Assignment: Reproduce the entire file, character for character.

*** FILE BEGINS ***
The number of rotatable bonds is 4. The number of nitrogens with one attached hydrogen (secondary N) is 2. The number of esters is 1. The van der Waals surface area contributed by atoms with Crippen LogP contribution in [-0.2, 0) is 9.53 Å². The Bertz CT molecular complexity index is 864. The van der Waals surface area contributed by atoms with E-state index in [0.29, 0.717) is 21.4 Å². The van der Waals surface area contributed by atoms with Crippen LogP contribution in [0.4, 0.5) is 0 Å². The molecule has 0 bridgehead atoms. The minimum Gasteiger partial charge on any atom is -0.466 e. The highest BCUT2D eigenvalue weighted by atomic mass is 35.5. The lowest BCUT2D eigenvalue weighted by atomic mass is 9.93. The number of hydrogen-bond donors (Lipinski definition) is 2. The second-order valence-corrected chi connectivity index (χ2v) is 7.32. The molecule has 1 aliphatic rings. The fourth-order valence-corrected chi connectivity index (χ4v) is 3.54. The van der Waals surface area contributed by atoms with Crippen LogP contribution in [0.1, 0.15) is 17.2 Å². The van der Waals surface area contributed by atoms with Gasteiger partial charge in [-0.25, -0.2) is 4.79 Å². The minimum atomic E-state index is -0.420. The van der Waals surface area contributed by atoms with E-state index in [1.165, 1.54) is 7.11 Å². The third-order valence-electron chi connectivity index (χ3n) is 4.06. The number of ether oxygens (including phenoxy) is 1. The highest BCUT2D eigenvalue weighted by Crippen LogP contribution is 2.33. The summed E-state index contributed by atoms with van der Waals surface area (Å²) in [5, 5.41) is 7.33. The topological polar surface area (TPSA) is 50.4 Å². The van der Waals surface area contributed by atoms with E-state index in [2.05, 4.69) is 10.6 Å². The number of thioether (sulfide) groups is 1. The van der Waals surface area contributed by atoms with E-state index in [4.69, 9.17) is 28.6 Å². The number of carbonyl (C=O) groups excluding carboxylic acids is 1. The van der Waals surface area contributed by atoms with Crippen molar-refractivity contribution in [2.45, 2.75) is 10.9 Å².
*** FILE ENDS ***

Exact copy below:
The number of rotatable bonds is 4. The number of nitrogens with one attached hydrogen (secondary N) is 2. The number of esters is 1. The van der Waals surface area contributed by atoms with Crippen LogP contribution in [-0.2, 0) is 9.53 Å². The Bertz CT molecular complexity index is 864. The van der Waals surface area contributed by atoms with E-state index in [0.29, 0.717) is 21.4 Å². The van der Waals surface area contributed by atoms with Crippen LogP contribution in [0.4, 0.5) is 0 Å². The molecule has 0 bridgehead atoms. The minimum Gasteiger partial charge on any atom is -0.466 e. The highest BCUT2D eigenvalue weighted by atomic mass is 35.5. The lowest BCUT2D eigenvalue weighted by atomic mass is 9.93. The number of hydrogen-bond donors (Lipinski definition) is 2. The second-order valence-corrected chi connectivity index (χ2v) is 7.32. The molecule has 1 aliphatic rings. The fourth-order valence-corrected chi connectivity index (χ4v) is 3.54. The van der Waals surface area contributed by atoms with Crippen LogP contribution in [0.1, 0.15) is 17.2 Å². The van der Waals surface area contributed by atoms with Gasteiger partial charge in [-0.25, -0.2) is 4.79 Å². The minimum atomic E-state index is -0.420. The van der Waals surface area contributed by atoms with E-state index in [1.165, 1.54) is 7.11 Å². The third-order valence-electron chi connectivity index (χ3n) is 4.06. The number of ether oxygens (including phenoxy) is 1. The highest BCUT2D eigenvalue weighted by Crippen LogP contribution is 2.33. The summed E-state index contributed by atoms with van der Waals surface area (Å²) in [5, 5.41) is 7.33. The topological polar surface area (TPSA) is 50.4 Å². The van der Waals surface area contributed by atoms with E-state index in [2.05, 4.69) is 10.6 Å². The number of thioether (sulfide) groups is 1. The van der Waals surface area contributed by atoms with E-state index in [4.69, 9.17) is 28.6 Å². The number of carbonyl (C=O) groups excluding carboxylic acids is 1. The van der Waals surface area contributed by atoms with Crippen molar-refractivity contribution in [2.45, 2.75) is 10.9 Å².